Deeanna Golden, a teacher of 24 years at F.M. Golson Elementary
School in Marianna, Florida, is a beloved Illuminations lesson plan
writer. So we asked her, "Why do you think it is important to share resources?"
Equations to solve in your
Is this a joke? Not if you can
multiply the first equation by 6,751 and the second by 3,249 in your head, and
not if you use a second, simpler method.
Ask a friend to pick a number from 1 through 1,000. After asking him
ten questions that can be answered yes or no, you tell him the number.
What kind of Questions?
Three lines cut rectangle ABCD into six congruent
The perimeter of rectangle ABCD is 30
cm. What is the area of the shaded region, in square centimeters?
In bowling, the pins are numbered from 1 to 10 and
form an equilateral triangle, as shown below.
How might a bowler take
two shots in one frame such that the sum of the pins he knocked down on the
first ball equals the sum of the pins he knocked down on the second?
Note that the bowler needn’t knock down all 10 pins. Also, it must be
physically possible to knock down the pins you choose — for instance, it’s
impossible for a bowling ball to knock down pins 3, 4, and 10 without knocking
are 29 students in Miss Spelling’s class. As a special holiday gift, she bought
each of them chocolate letters with which they can spell their names.
Unfortunately, some letters cost more than others — for instance, the
letter A, which is in high demand, is rather pricey; whereas the letter Q,
which almost no one wants, is relatively inexpensive.
price of the chocolate letters for each student in her class is shown in the
AIDEN – 386
ARI – 209
ARIEL – 376
BLAIRE – 390
CHARLES – 457
CLARE – 334
DEAN – 317
EARL – 307
FRIDA – 273
GABRIEL – 410
IVY – 97
KOLE – 249
LEIA – 317
LEO – 242
MAVIS – 246
NADINE – 453
NED – 236
PAUL – 167
QASIM – 238
RACHEL – 394
RAFI – 231
SAM – 168
TIRA – 299
ULA – 148
VERA – 276
VIJAY – 179
WOLKE – 272
XAVIER – 346
ZERACH – 355
much would it cost to buy the letters in your
Algebra exercises often ask students to "Find
." But you won't find
in this brainteaser!
Create an equation of the form
Find four positive integers
such that the product
is equal to the sum of the squares,
What? That's too easy, you say? You're probably right. But can you find four different solutions -
“Mom, look at that license plate,” Will said.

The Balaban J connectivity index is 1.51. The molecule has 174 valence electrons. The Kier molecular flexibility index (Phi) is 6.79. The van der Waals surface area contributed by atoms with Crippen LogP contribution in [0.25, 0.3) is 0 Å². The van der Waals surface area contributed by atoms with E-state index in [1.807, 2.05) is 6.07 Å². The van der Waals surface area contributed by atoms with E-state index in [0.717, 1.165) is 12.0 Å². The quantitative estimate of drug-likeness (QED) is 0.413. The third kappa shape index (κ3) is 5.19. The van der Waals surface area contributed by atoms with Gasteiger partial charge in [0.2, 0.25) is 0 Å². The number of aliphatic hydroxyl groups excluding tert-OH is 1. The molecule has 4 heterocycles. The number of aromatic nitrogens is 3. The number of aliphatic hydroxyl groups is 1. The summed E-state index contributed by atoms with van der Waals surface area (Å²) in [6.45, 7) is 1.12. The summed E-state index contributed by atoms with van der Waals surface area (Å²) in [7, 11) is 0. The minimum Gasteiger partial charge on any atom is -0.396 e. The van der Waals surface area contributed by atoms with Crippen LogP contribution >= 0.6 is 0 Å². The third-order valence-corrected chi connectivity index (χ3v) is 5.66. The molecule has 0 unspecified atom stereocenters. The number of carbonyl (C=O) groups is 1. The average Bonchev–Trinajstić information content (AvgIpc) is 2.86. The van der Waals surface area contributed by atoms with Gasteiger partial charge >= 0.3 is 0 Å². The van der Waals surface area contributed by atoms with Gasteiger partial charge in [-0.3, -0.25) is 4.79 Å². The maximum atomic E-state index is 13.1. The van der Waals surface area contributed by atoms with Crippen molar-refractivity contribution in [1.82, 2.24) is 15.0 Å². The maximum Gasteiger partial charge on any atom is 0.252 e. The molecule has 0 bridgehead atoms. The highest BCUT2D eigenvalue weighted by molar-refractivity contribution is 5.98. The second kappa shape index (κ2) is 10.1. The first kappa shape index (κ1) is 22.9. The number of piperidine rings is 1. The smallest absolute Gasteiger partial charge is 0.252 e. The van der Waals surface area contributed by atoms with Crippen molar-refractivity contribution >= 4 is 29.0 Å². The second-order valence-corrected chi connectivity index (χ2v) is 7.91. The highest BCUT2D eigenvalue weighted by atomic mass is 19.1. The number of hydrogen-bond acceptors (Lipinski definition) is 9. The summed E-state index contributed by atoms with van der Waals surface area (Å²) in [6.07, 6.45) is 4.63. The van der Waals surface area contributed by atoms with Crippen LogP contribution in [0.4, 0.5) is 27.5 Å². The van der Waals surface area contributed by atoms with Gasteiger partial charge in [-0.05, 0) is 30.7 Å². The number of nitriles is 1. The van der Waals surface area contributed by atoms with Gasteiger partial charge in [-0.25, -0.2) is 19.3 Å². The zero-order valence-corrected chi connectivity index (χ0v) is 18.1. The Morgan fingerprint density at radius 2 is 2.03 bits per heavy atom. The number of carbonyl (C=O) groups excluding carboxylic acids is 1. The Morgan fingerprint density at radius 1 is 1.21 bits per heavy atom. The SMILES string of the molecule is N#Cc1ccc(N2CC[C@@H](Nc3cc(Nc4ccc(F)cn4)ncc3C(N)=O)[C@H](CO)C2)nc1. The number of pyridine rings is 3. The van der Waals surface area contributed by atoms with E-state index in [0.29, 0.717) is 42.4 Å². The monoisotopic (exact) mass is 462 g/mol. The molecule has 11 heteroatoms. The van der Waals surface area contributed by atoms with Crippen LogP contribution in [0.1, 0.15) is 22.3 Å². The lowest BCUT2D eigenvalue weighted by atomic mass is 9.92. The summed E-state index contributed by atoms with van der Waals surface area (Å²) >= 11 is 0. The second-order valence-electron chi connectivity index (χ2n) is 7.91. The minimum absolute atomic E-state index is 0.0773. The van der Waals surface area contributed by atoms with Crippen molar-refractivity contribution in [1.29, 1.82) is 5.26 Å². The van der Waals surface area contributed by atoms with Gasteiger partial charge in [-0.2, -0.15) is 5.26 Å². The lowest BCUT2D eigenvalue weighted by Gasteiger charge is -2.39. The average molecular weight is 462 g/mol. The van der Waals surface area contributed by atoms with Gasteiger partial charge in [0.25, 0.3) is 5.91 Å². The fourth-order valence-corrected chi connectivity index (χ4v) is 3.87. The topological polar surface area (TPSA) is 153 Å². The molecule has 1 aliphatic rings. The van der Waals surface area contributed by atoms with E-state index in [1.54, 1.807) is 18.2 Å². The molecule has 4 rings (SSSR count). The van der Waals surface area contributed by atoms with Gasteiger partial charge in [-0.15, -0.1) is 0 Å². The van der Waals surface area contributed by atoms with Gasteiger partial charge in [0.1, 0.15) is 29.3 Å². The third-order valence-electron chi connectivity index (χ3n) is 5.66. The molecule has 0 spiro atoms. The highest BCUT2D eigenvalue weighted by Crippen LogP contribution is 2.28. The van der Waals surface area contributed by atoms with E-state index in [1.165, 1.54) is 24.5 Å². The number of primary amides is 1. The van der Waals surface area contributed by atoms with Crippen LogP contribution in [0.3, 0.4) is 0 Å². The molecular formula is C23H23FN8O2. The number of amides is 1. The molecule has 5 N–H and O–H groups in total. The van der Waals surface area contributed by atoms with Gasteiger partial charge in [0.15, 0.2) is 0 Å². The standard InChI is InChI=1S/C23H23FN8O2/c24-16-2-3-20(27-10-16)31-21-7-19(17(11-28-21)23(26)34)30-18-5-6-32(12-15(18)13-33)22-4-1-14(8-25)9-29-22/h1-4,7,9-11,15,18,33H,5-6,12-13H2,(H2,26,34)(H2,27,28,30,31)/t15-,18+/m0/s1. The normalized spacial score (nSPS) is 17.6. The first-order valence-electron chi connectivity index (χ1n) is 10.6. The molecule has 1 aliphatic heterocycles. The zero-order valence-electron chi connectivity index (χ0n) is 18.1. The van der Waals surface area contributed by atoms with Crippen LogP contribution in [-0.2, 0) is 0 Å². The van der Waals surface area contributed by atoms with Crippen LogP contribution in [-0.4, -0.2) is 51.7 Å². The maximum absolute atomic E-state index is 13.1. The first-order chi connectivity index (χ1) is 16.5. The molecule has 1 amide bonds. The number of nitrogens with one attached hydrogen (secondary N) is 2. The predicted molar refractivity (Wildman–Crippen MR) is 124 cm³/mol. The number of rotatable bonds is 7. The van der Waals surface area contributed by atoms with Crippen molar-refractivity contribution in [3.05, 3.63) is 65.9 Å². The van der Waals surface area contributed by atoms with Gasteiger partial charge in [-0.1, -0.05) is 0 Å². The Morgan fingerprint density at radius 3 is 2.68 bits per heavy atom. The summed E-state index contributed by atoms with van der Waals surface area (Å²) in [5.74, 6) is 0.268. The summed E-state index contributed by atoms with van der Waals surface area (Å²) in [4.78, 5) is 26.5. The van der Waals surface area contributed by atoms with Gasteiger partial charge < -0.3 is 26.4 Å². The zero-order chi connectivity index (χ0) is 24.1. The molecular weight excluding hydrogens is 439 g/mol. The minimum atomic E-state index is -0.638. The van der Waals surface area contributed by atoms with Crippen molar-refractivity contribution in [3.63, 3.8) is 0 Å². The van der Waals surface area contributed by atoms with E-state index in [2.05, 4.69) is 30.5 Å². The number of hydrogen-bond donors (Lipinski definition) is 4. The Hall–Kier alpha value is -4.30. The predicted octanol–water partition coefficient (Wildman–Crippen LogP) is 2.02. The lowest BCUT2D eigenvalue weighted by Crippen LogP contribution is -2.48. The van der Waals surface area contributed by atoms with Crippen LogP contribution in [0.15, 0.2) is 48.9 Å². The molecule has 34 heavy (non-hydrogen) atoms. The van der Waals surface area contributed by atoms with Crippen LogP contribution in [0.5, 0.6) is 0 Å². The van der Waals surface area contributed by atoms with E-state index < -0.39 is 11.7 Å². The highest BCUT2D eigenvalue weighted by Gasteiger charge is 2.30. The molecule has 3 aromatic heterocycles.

about it?” his mother asked. It didn’t seem unusual to her. The plate consisted
of two sets of three digits, with the state logo between the sets.
Will said, “All six digits are different. And when you multiply the
first three digits, you get the same product as when you multiply the last
you do,” his mother said. “How many plates like that do you suppose there are?”
that’s the cool part,” Will replied. “The number of plates like that is equal
to the product of the first three digits.”
license plate might Will have seen?
The diagram at left shows the top of a regular pentagon with the top of a square
inscribed in it. The shapes share a vertex at the top, and the other two
vertices of the square lie on the sides of the pentagon. If the diagram were
continued to include the entire pentagon and the entire square, which shape
would extend below the other?
other words, does the whole square fit inside the pentagon, does the square
protrude at the bottom, or do the square and pentagon meet at a single point?
Wheels A, B, C, and D are connected with belts as shown. If wheel A starts to rotate clockwise as the arrow indicates, can all 4 wheels rotate? If so, which way does each wheel rotate?
Can all the wheels turn if all 4 belts are crossed? If 1 or 3 belts are crossed?
The number groups below are the last five digits of the fifth powers
of the numbers 31 through 39. However, the groups aren't in the right
order to represent the fifth powers of 31 through 39 sequentially. Using
only these digits, and without using a calculator, can you place the
groups in the correct order?